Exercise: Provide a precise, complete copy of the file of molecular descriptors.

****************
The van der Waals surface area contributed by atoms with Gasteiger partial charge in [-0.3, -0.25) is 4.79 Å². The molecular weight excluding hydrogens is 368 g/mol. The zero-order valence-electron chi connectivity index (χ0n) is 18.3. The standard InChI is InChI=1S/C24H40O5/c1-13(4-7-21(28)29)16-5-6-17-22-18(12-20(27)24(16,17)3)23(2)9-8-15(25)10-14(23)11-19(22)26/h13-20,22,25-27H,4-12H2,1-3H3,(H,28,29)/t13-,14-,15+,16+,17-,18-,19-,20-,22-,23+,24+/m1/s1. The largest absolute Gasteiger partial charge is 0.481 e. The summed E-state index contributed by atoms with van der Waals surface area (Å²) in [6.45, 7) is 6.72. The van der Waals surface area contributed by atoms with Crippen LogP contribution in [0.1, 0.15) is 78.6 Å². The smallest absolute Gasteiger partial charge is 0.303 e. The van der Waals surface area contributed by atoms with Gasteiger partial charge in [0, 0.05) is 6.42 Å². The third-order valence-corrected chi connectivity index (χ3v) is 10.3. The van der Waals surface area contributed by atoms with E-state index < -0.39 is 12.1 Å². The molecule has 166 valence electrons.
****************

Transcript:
The van der Waals surface area contributed by atoms with Gasteiger partial charge in [-0.3, -0.25) is 4.79 Å². The molecular weight excluding hydrogens is 368 g/mol. The zero-order valence-electron chi connectivity index (χ0n) is 18.3. The standard InChI is InChI=1S/C24H40O5/c1-13(4-7-21(28)29)16-5-6-17-22-18(12-20(27)24(16,17)3)23(2)9-8-15(25)10-14(23)11-19(22)26/h13-20,22,25-27H,4-12H2,1-3H3,(H,28,29)/t13-,14-,15+,16+,17-,18-,19-,20-,22-,23+,24+/m1/s1. The largest absolute Gasteiger partial charge is 0.481 e. The summed E-state index contributed by atoms with van der Waals surface area (Å²) in [6.45, 7) is 6.72. The van der Waals surface area contributed by atoms with Crippen LogP contribution in [0.1, 0.15) is 78.6 Å². The smallest absolute Gasteiger partial charge is 0.303 e. The van der Waals surface area contributed by atoms with Gasteiger partial charge in [0, 0.05) is 6.42 Å². The third-order valence-corrected chi connectivity index (χ3v) is 10.3. The van der Waals surface area contributed by atoms with E-state index < -0.39 is 12.1 Å². The molecule has 166 valence electrons.